I am betting that sewing machines, basic sewing machines, are all designed the same or so similar enough to learn a lot from one on which you can experiment

  12. #12
    Super Member raptureready's Avatar
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    A lot of the old Kenmores had a knob on the right side of the base that could be turned to lower the feed dogs. If yours doesn't, raise the head of the machine and see if there's a thumbscrew of some type near the bobbin area. If there is, loosen it and see if that doesn't lower them. You'll still need the darning foot but you should be able to find one that will work at Hancocks---they carry several universal feet. If you can't find a way to disengage the feed dogs try making a hole in a piece of template material and taping about a 1-2" square of it over the feed dogs with the hole lining up with the needle. Make the hole big enough that the edges won't snag your thread, small enough that the feed dogs can't grab fabric through it. Make several, you may have to change them out after awhile.

  13. #13
    Junior Member shelburn's Avatar
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    I tried FM quilting years ago, but didn't have the patience that many years and much experience have given me now. Didn't have much luck then. Just recently, I got out the handbook that came with my vintage viking 6370 and tried again. Started with small things, such as table runners and the crown pieces for hats. Low and behold, I am having a blast!! Just did a tote bsg and love the way it locks!! I haven't attempted a pattern, just random movements but it adds an interesting touch. Have had my Viking, Vickie, for about 35 years and it is my dearest companion! So don't be afraid of an older machine!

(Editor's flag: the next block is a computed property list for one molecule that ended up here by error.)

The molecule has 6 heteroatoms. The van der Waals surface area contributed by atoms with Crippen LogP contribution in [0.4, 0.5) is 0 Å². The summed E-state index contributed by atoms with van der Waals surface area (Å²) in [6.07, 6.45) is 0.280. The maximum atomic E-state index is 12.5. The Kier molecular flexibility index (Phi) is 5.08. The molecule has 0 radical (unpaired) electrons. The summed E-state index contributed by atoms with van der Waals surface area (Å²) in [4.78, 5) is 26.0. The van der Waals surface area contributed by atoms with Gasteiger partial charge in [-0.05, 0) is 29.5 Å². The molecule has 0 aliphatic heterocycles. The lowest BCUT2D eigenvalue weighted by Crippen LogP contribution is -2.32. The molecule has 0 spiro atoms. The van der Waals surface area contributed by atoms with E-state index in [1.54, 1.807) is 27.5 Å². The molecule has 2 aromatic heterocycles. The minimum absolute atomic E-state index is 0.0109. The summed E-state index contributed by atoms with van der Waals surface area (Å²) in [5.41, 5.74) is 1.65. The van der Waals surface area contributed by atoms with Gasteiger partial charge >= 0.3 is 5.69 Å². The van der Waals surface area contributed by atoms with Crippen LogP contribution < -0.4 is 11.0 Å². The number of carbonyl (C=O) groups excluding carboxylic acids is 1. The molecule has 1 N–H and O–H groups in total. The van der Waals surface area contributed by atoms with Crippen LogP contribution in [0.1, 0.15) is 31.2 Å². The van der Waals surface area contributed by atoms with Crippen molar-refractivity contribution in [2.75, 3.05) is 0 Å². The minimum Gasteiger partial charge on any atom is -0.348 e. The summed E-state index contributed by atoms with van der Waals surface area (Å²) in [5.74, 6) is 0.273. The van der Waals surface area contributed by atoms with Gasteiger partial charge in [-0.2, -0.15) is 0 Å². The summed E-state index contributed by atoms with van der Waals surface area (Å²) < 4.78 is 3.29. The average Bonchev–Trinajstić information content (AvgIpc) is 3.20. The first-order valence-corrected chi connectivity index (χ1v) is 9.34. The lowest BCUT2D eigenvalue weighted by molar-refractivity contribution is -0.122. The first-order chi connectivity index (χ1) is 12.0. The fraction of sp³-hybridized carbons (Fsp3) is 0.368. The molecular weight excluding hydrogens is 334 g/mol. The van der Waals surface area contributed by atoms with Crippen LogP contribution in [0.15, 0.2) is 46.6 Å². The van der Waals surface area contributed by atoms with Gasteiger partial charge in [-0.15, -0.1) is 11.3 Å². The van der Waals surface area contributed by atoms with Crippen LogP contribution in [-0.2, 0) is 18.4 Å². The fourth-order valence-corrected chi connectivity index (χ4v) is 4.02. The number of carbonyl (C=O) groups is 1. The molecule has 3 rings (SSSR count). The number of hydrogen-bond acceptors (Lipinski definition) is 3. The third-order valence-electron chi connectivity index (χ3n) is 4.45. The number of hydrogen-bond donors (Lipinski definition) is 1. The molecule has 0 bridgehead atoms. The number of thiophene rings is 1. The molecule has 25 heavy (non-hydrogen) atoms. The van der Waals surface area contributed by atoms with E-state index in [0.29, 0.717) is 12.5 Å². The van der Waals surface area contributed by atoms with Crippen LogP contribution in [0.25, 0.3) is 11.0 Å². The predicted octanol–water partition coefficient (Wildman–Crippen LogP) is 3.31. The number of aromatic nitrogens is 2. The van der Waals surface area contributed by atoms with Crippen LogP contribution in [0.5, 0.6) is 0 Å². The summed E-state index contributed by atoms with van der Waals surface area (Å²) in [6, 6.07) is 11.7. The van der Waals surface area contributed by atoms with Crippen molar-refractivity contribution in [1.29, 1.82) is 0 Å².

14. #14
    Power Poster sewbizgirl's Avatar
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    After reading what others have written on this board about leaving the feed dogs UP to have more control, I tried it and it worked pretty well to FMQ with feed dogs up. You just want to set the stitch length to zero so the feed dogs don't move. Some sort of darning/quilting foot is a must. That is one that doesn't put pressure on the fabric from the top, like a regular foot does, and they usually have a round opening like a tiny hoop. Good luck!

  15. #15
    Super Member omak's Avatar
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    Quote Originally Posted by sewbizgirl
    After reading what others have written on this board about leaving the feed dogs UP to have more control, I tried it and it worked pretty well to FMQ with feed dogs up. You just want to set the stitch length to zero so the feed dogs don't move. Some sort of darning/quilting foot is a must. That is one that doesn't put pressure on the fabric from the top, like a regular foot does, and they usually have a round opening like a tiny hoop. Good luck!
    I had never considered that setting stitch length to zero, but the sure sounds workable.
    Another thing I thought of was to lessen the tension of the presser foot (which is probably accomplished with a knob located on the left hand side of the top of the machine).
    I surely enjoy this thread - - and the DARNING foot! That is the one I was thinking of ... thank you!

  16. #16
    Super Member Central Ohio Quilter's Avatar
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    I have my mother's old Singer 301 A and I am just learning how to FMQ on it, taking all of the advice of everyone on here. The quilting on my granddaughter's quilt doesn't look all that great but it is getting better all the time. I am taking it slow and easy and I can see improvement from when I first started.

    One thing I read here was to get a pair of gloves with the rubber dots on them. Wearing them makes a big difference in controlling the fabric. They were only about $3.50 at Joanns and then I used a 40% off coupon.